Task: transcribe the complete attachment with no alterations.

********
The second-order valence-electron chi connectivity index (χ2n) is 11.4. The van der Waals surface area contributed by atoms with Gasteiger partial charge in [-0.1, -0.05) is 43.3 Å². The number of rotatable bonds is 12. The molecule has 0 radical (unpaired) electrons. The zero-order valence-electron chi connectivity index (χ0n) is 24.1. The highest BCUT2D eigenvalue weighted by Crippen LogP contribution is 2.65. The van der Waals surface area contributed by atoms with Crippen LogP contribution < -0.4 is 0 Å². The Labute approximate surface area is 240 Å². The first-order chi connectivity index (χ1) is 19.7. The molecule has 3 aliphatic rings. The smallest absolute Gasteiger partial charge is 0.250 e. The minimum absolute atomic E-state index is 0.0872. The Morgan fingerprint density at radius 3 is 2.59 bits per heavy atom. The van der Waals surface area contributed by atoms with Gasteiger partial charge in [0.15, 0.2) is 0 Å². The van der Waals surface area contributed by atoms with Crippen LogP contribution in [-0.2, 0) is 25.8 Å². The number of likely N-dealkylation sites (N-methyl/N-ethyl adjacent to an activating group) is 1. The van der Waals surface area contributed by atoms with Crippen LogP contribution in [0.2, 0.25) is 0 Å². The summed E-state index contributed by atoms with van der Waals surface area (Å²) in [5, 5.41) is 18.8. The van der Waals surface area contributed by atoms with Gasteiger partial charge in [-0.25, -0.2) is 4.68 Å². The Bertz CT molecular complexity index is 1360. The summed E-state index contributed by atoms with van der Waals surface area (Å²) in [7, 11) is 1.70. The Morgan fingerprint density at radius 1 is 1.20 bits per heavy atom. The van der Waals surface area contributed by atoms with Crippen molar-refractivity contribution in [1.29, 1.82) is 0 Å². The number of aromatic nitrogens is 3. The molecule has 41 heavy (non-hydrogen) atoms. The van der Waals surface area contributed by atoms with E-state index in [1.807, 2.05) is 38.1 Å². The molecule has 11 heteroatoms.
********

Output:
The second-order valence-electron chi connectivity index (χ2n) is 11.4. The van der Waals surface area contributed by atoms with Gasteiger partial charge in [-0.1, -0.05) is 43.3 Å². The number of rotatable bonds is 12. The molecule has 0 radical (unpaired) electrons. The zero-order valence-electron chi connectivity index (χ0n) is 24.1. The highest BCUT2D eigenvalue weighted by Crippen LogP contribution is 2.65. The van der Waals surface area contributed by atoms with Crippen LogP contribution < -0.4 is 0 Å². The Labute approximate surface area is 240 Å². The first-order chi connectivity index (χ1) is 19.7. The molecule has 3 aliphatic rings. The smallest absolute Gasteiger partial charge is 0.250 e. The minimum absolute atomic E-state index is 0.0872. The Morgan fingerprint density at radius 3 is 2.59 bits per heavy atom. The van der Waals surface area contributed by atoms with Gasteiger partial charge in [0.15, 0.2) is 0 Å². The van der Waals surface area contributed by atoms with Crippen LogP contribution in [-0.2, 0) is 25.8 Å². The number of likely N-dealkylation sites (N-methyl/N-ethyl adjacent to an activating group) is 1. The van der Waals surface area contributed by atoms with Crippen LogP contribution in [0.2, 0.25) is 0 Å². The summed E-state index contributed by atoms with van der Waals surface area (Å²) in [5, 5.41) is 18.8. The van der Waals surface area contributed by atoms with Gasteiger partial charge in [-0.25, -0.2) is 4.68 Å². The Bertz CT molecular complexity index is 1360. The summed E-state index contributed by atoms with van der Waals surface area (Å²) in [7, 11) is 1.70. The Morgan fingerprint density at radius 1 is 1.20 bits per heavy atom. The van der Waals surface area contributed by atoms with Crippen molar-refractivity contribution in [1.29, 1.82) is 0 Å². The number of aromatic nitrogens is 3. The molecule has 41 heavy (non-hydrogen) atoms. The van der Waals surface area contributed by atoms with E-state index in [1.807, 2.05) is 38.1 Å². The molecule has 11 heteroatoms.